Big decisions loom for SPSA

Published 7:28 pm Wednesday, October 28, 2015

Only two years and three months remain until the Southeastern Public Service Authority’s agreements with its eight member localities expire, and the path that takes them past January 2018 is still unclear.

The localities must decide soon whether to approve new use and support agreements, which hinge on a number of factors. Some representatives on SPSA’s board of directors, which met Wednesday, said they need more information before they vote.

One of those was Suffolk City Manager Patrick Roberts, who said the details of the host agreement need to be worked out before he will vote on the use and support agreement.

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“I don’t even want to comment on it until we’ve worked out the details of the host agreement,” Roberts said. He added after the meeting: “That is the central issue for Suffolk right now is how our host agreement, including host benefit, will be defined post January 2018.”

In exchange for hosting the regional landfill, Suffolk has been receiving free disposal of trash it delivers to the authority. But that became a problem for the other seven localities in recent years, especially as their costs rose to among the highest in the country as the authority attempted to pay down debt.

Instead of free disposal, Suffolk has proposed it receive a host fee of $4 per ton delivered to the landfill, with a minimum of $1 million per year. It would pay the same tip fee as everyone else. SPSA has countered with a revised agreement.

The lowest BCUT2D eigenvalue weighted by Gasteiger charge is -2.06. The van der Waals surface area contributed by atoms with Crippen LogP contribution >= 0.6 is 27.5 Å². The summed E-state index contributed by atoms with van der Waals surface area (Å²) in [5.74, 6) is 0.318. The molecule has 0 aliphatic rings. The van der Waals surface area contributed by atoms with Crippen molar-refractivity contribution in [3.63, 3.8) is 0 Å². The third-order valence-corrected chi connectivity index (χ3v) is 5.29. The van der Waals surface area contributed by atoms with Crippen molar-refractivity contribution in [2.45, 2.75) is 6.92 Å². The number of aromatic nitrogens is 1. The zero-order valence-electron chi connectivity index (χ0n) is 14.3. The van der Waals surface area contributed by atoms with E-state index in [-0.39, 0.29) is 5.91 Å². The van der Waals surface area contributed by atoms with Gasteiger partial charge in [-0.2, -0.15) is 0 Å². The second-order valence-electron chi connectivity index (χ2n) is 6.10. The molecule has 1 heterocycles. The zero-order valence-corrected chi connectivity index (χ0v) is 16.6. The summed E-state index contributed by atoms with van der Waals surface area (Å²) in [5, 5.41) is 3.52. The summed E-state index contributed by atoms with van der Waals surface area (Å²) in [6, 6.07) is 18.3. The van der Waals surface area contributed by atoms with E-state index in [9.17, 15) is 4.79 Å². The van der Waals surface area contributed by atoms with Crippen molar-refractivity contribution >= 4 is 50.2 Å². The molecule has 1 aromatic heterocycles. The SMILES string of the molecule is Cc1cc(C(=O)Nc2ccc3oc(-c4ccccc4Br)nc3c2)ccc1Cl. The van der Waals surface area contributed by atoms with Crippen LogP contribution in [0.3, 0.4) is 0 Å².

“This is potentially a huge stumbling block,” said David Arnold, an attorney with Pender & Coward who represents Suffolk on the board. “The use and support agreement may not be worth the paper it’s written on if you don’t have a good host agreement.”

At the beginning of Wednesday’s meeting, Chairman Marley Woodall Jr. of Chesapeake had suggested voting on the form of the use and support agreement at the next meeting Dec. 9.

“I think we’ve got to move forward,” Woodall said. “If you don’t have a date, you’re not working toward anything.”

After the form of the agreement is approved, each locality would vote on whether to participate.

However, Roberts wasn’t the only one who wanted to get other details nailed down first. Eric Martin of Chesapeake, Luke McCoy of Portsmouth, William Sorrentino of Virginia Beach and others chimed in.

“I don’t think we need to take a vote on anything until we have a better handle on what all the agreements are going to be,” McCoy said.

Martin said Chesapeake’s City Council wants to see all of the documents before voting on them. Sorrentino said his council has outstanding issues including what the method of disposal will be.

H. Taylor Williams IV, of Franklin, made a motion to have a presentation on the use and support agreement and the “good neighbor” agreement on Dec. 9. It was approved.

Also at the meeting, Executive Director Rowland Taylor said he would be talking with Roberts regarding a future cell at the landfill, dubbed Cell VII, which would extend the life of the landfill. Suffolk City Council approved a conditional use permit for the cell in 2007, but it expired in 2009 after no construction took place.

“The SPSA board and staff continue to talk about Cell VII as though the conditional use permit is still in effect,” Roberts said after the meeting. “We’ve put them on notice it expired and they need to apply for a new conditional use permit.”